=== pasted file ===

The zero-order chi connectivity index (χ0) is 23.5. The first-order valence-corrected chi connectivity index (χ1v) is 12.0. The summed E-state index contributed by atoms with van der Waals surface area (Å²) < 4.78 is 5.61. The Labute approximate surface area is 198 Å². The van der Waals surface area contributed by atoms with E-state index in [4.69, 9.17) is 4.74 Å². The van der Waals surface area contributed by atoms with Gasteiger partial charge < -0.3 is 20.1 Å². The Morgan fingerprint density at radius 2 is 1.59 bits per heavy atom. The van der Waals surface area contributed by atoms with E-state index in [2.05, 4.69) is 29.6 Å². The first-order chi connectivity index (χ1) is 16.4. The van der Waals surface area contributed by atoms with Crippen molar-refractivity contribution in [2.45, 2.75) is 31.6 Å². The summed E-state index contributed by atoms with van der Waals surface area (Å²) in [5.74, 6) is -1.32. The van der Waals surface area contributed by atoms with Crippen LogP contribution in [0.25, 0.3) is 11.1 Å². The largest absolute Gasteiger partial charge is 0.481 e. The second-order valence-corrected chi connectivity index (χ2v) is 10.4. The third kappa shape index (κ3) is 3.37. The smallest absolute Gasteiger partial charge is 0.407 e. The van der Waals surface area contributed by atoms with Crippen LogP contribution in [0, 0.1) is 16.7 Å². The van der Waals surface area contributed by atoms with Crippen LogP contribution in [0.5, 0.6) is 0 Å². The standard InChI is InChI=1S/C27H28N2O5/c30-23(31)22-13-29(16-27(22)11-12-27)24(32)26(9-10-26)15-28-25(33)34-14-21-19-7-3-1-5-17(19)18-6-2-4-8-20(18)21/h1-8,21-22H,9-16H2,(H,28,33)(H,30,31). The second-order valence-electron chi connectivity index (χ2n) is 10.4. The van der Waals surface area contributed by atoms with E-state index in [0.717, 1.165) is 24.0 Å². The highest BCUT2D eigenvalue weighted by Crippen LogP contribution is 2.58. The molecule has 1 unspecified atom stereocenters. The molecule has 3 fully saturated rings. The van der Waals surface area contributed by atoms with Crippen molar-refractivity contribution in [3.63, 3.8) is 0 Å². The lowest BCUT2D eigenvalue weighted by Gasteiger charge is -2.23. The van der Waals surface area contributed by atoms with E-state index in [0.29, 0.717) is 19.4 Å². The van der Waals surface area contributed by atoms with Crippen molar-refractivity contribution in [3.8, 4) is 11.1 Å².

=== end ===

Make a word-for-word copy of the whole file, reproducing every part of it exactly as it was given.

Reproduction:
The zero-order chi connectivity index (χ0) is 23.5. The first-order valence-corrected chi connectivity index (χ1v) is 12.0. The summed E-state index contributed by atoms with van der Waals surface area (Å²) < 4.78 is 5.61. The Labute approximate surface area is 198 Å². The van der Waals surface area contributed by atoms with E-state index in [4.69, 9.17) is 4.74 Å². The van der Waals surface area contributed by atoms with Gasteiger partial charge < -0.3 is 20.1 Å². The Morgan fingerprint density at radius 2 is 1.59 bits per heavy atom. The van der Waals surface area contributed by atoms with E-state index in [2.05, 4.69) is 29.6 Å². The first-order chi connectivity index (χ1) is 16.4. The van der Waals surface area contributed by atoms with Crippen molar-refractivity contribution in [2.45, 2.75) is 31.6 Å². The summed E-state index contributed by atoms with van der Waals surface area (Å²) in [5.74, 6) is -1.32. The van der Waals surface area contributed by atoms with Crippen LogP contribution in [0.25, 0.3) is 11.1 Å². The largest absolute Gasteiger partial charge is 0.481 e. The second-order valence-corrected chi connectivity index (χ2v) is 10.4. The third kappa shape index (κ3) is 3.37. The smallest absolute Gasteiger partial charge is 0.407 e. The van der Waals surface area contributed by atoms with Crippen LogP contribution in [0, 0.1) is 16.7 Å². The van der Waals surface area contributed by atoms with Crippen LogP contribution in [0.5, 0.6) is 0 Å². The standard InChI is InChI=1S/C27H28N2O5/c30-23(31)22-13-29(16-27(22)11-12-27)24(32)26(9-10-26)15-28-25(33)34-14-21-19-7-3-1-5-17(19)18-6-2-4-8-20(18)21/h1-8,21-22H,9-16H2,(H,28,33)(H,30,31). The second-order valence-electron chi connectivity index (χ2n) is 10.4. The van der Waals surface area contributed by atoms with E-state index in [0.717, 1.165) is 24.0 Å². The highest BCUT2D eigenvalue weighted by Crippen LogP contribution is 2.58. The molecule has 1 unspecified atom stereocenters. The molecule has 3 fully saturated rings. The van der Waals surface area contributed by atoms with Crippen molar-refractivity contribution in [3.63, 3.8) is 0 Å². The lowest BCUT2D eigenvalue weighted by Gasteiger charge is -2.23. The van der Waals surface area contributed by atoms with E-state index in [0.29, 0.717) is 19.4 Å². The van der Waals surface area contributed by atoms with Crippen molar-refractivity contribution in [3.8, 4) is 11.1 Å².